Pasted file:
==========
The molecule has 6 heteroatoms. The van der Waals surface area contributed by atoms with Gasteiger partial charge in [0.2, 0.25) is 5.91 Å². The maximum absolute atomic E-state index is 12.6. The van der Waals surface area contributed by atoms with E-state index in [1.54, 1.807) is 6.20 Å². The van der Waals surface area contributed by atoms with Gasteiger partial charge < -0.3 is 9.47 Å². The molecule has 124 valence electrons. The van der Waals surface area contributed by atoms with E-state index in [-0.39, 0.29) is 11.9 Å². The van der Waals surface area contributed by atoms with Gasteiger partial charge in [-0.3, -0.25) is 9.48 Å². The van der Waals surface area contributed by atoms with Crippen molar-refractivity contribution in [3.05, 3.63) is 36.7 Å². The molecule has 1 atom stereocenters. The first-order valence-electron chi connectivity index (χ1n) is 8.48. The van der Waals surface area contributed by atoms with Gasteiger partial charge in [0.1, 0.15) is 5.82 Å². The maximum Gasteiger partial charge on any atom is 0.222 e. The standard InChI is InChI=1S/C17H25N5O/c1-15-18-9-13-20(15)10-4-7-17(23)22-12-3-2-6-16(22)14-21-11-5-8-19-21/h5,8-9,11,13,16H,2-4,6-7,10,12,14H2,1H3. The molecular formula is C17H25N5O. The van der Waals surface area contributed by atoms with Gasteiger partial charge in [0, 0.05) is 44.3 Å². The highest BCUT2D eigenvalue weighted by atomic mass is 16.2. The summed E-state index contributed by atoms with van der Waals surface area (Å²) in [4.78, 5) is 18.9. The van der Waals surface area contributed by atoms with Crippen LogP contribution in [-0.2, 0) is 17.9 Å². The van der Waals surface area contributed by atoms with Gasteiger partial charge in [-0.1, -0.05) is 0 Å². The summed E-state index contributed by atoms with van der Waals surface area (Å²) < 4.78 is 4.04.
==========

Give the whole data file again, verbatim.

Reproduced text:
The molecule has 6 heteroatoms. The van der Waals surface area contributed by atoms with Gasteiger partial charge in [0.2, 0.25) is 5.91 Å². The maximum absolute atomic E-state index is 12.6. The van der Waals surface area contributed by atoms with E-state index in [1.54, 1.807) is 6.20 Å². The van der Waals surface area contributed by atoms with Gasteiger partial charge < -0.3 is 9.47 Å². The molecule has 124 valence electrons. The van der Waals surface area contributed by atoms with E-state index in [-0.39, 0.29) is 11.9 Å². The van der Waals surface area contributed by atoms with Gasteiger partial charge in [-0.3, -0.25) is 9.48 Å². The van der Waals surface area contributed by atoms with Crippen molar-refractivity contribution in [3.05, 3.63) is 36.7 Å². The molecule has 1 atom stereocenters. The first-order valence-electron chi connectivity index (χ1n) is 8.48. The van der Waals surface area contributed by atoms with Gasteiger partial charge in [0.1, 0.15) is 5.82 Å². The maximum Gasteiger partial charge on any atom is 0.222 e. The standard InChI is InChI=1S/C17H25N5O/c1-15-18-9-13-20(15)10-4-7-17(23)22-12-3-2-6-16(22)14-21-11-5-8-19-21/h5,8-9,11,13,16H,2-4,6-7,10,12,14H2,1H3. The molecular formula is C17H25N5O. The van der Waals surface area contributed by atoms with Gasteiger partial charge in [0, 0.05) is 44.3 Å². The highest BCUT2D eigenvalue weighted by atomic mass is 16.2. The summed E-state index contributed by atoms with van der Waals surface area (Å²) in [4.78, 5) is 18.9. The van der Waals surface area contributed by atoms with Crippen LogP contribution in [-0.2, 0) is 17.9 Å². The van der Waals surface area contributed by atoms with Gasteiger partial charge in [-0.1, -0.05) is 0 Å². The summed E-state index contributed by atoms with van der Waals surface area (Å²) < 4.78 is 4.04.